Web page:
How was it different from the writing you’ve done before?

The first thing I noticed was that writing for kids means I don’t know anything about writing. My whole shtick is very full of cultural reference and messing with cliches or with presupposed notions or twisting phrases and lots of connotation, lots of double entendre, lots of social, cultural, political shit. All that means nothing to children. Even word play, if you don’t know the convention, you don’t know what I’m doing with it or what the point is. Same with metaphors. The publisher was like, “Kids are literal. They’re going to be very confused by that”—let alone all the other stuff that I get up to usually. So that was super challenging. It was like I had to put on somebody else’s head to try to make a kid’s book.


The final product is very universal, yet simple and relatable. Did you already have the core idea?

I submitted a few things before what eventually got made and they got shot down. My first story idea was two friends, one of them is nearsighted and one of them is farsighted. This guy has to wear glasses to read and the other one has to wear glasses to see far away. They like to go up in this tree house. One night there was a big storm. They were in the treehouse and the tree was rocking and it was terrifying. When they woke up in the morning, they had one of each other’s eyes and one of their own. So now both of them could see everything. My little poet-songwriter brain was like, “When you have relationships and you see the world through other people’s eyes, you see more.” The publisher thought that was really weird and creepy waking up with your friend’s eye. Luckily, I’m 50-something and not 20-something so I can take feedback. I’m at the point in my life where I’m more prepared for that than I would have been in the past.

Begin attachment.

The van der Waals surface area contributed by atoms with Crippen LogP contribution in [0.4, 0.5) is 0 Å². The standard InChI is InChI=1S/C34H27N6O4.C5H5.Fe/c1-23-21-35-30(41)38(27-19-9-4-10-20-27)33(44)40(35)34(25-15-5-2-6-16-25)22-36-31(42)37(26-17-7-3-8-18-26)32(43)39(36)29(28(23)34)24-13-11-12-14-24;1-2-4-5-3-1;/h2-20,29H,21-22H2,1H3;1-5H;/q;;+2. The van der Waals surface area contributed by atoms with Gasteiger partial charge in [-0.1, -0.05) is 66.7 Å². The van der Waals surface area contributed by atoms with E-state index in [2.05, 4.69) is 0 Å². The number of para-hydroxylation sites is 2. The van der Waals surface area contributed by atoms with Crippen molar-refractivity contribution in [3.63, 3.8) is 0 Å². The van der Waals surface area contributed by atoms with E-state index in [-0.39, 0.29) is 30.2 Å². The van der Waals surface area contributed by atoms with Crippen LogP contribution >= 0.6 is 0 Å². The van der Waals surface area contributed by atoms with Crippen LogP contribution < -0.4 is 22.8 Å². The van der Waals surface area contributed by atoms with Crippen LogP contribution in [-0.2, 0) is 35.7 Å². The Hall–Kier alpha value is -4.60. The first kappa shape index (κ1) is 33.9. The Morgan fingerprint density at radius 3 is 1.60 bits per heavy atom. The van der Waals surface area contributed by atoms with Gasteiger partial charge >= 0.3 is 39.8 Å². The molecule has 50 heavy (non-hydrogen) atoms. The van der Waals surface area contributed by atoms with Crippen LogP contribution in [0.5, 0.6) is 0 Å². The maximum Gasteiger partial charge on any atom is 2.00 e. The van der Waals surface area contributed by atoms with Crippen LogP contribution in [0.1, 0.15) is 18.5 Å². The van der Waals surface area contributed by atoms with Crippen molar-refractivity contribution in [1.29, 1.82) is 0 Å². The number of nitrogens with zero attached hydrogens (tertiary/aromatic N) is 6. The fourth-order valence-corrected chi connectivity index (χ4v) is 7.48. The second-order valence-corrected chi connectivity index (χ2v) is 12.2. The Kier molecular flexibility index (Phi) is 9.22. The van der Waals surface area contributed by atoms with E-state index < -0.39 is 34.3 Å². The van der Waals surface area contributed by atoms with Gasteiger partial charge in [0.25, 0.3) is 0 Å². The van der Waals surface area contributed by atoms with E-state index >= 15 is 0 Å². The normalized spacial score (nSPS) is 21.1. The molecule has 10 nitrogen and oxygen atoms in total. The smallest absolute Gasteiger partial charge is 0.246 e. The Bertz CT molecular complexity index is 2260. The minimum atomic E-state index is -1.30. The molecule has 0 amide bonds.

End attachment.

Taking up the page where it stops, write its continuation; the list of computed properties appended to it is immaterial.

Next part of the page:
How did you end up with something so different with The Knowing?

The assignment originally was to make a lullaby. They asked for that specifically. After having a few trial-and-error submissions that didn’t get any bounce, I was getting daunted by the task. I thought…maybe I need to actually pick up the guitar, which is very grounding for me, and make a lullaby. So that’s what I did. I made a song that became “The Knowing,” and that helped me get into the book.


What was the dynamic with the artist Julia Mathew?

The publisher found Julia and hooked us up. I was invited to have input, but my response was, “No, I don’t want to tell her anything, I want her to bring herself to it.” I literally didn’t tell her anything except, “Ooh, I like that. Ooh, that’s cool.” The publisher, on the other hand, had a lot of feedback. It was very interesting for me. Some of it was continuity, “Oh, the braid’s up here. Now the braid’s down here. She looks nine. She looks six.” That stuff I wouldn’t think of, so I was happy that the professionals were in the room. But also, they just had a lot of feedback in general and I was just much more, “Looks great!”


Did you think about that at all when you were putting the book together?

That’s too tertiary, too calculated for me. I think a lot of people do that, aim for things like, “Let’s play the record that I want this record to feel like.” Or, “Let me study these hit songs or these children’s books and try to get there.” For me, that’s all quite a distance from trying to go in and connect with something immediate. That’s about thinking and trying and strategizing. For me, it’s much more important to get to something authentic, whether it’s successful in the world or not, that’s always my goal.